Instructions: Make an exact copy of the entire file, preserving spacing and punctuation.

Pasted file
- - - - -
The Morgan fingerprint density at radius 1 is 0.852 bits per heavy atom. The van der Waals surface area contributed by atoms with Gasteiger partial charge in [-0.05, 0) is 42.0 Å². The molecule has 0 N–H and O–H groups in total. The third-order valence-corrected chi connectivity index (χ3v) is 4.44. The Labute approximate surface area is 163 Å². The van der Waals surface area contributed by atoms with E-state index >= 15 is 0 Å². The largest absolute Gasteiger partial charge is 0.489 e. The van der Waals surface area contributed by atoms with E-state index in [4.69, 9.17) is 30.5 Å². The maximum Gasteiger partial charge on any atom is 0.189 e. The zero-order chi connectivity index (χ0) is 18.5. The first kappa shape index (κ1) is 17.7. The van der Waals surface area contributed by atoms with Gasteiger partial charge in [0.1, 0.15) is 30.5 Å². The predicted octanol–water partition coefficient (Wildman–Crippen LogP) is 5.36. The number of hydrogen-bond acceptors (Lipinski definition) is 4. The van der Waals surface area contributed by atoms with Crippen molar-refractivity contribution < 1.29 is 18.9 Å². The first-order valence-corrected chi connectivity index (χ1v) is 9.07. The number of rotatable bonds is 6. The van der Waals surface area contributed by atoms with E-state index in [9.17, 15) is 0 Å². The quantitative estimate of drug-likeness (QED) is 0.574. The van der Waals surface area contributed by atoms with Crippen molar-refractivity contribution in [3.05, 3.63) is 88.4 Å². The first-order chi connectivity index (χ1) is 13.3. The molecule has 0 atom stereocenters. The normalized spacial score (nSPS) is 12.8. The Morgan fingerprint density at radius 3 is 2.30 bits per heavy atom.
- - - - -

The Morgan fingerprint density at radius 1 is 0.852 bits per heavy atom. The van der Waals surface area contributed by atoms with Gasteiger partial charge in [-0.05, 0) is 42.0 Å². The molecule has 0 N–H and O–H groups in total. The third-order valence-corrected chi connectivity index (χ3v) is 4.44. The Labute approximate surface area is 163 Å². The van der Waals surface area contributed by atoms with E-state index >= 15 is 0 Å². The largest absolute Gasteiger partial charge is 0.489 e. The van der Waals surface area contributed by atoms with E-state index in [4.69, 9.17) is 30.5 Å². The maximum Gasteiger partial charge on any atom is 0.189 e. The zero-order chi connectivity index (χ0) is 18.5. The first kappa shape index (κ1) is 17.7. The van der Waals surface area contributed by atoms with Gasteiger partial charge in [0.1, 0.15) is 30.5 Å². The predicted octanol–water partition coefficient (Wildman–Crippen LogP) is 5.36. The number of hydrogen-bond acceptors (Lipinski definition) is 4. The van der Waals surface area contributed by atoms with Crippen molar-refractivity contribution < 1.29 is 18.9 Å². The first-order valence-corrected chi connectivity index (χ1v) is 9.07. The number of rotatable bonds is 6. The van der Waals surface area contributed by atoms with E-state index in [9.17, 15) is 0 Å². The quantitative estimate of drug-likeness (QED) is 0.574. The van der Waals surface area contributed by atoms with Crippen molar-refractivity contribution in [3.05, 3.63) is 88.4 Å². The first-order chi connectivity index (χ1) is 13.3. The molecule has 0 atom stereocenters. The normalized spacial score (nSPS) is 12.8. The Morgan fingerprint density at radius 3 is 2.30 bits per heavy atom.